The pound fell to its lowest level against the dollar in three months in early trading today.
It was trading at $1.6011 this morning, its lowest level since early April, down 0.3 per cent since yesterday. Wednesday also saw a 1 per cent fall.
This followed the release of the minutes from the Bank of England’s Monetary Policy Committee that showed a further round of quantitative easing (QE) may be necessary in the UK to prop up a sluggish economy.
In contrast, the US Federal Reserve said yesterday that it plans to end its QE programme this month, while offering no suggestion that it intends a fresh stimulus effort.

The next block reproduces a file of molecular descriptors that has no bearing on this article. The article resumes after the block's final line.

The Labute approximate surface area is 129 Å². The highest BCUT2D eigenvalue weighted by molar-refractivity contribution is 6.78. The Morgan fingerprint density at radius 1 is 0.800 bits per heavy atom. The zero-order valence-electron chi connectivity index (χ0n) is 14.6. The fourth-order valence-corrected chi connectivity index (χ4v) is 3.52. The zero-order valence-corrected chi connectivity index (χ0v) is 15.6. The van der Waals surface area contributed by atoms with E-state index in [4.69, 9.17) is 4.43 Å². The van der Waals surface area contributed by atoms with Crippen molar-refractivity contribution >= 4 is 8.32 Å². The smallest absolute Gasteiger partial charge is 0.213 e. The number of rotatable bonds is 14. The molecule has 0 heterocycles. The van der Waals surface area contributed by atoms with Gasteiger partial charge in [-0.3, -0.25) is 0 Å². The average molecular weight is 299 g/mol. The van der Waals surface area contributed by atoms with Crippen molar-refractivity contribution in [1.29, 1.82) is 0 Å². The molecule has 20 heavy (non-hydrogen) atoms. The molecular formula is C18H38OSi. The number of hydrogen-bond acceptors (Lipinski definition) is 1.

However, the pound continues to strengthen against the euro, with the euro slipping 0.3 per cent to 89.07 pence with the Greek crisis putting pressure on the euro.
The impact of a stronger dollar was felt by crude oil futures that fell on early trading today. The August contract on the New York Mercantile Exchange was down $2.35 to $93.06 a barrel ahead of New York trading. The front-month August Brent crude contract was down $3.25 to $110.96 a barrel.
Yesterday, the US Federal Reserve downgraded its growth target saying that the American economy would grow by 2.7 to 2.9 per cent in 2011, down from its previous estimate of 3.1 to 3.3 per cent.
While the preliminary HSBC Chinese Manufacturing Purchasing Managers Index, which is a gauge of nationwide manufacturing activity, fell on Thursday to an 11-month low of 50.1 in June from a final reading of 51.6 in May, sparking fears of a significant slowdown in the Chinese economy.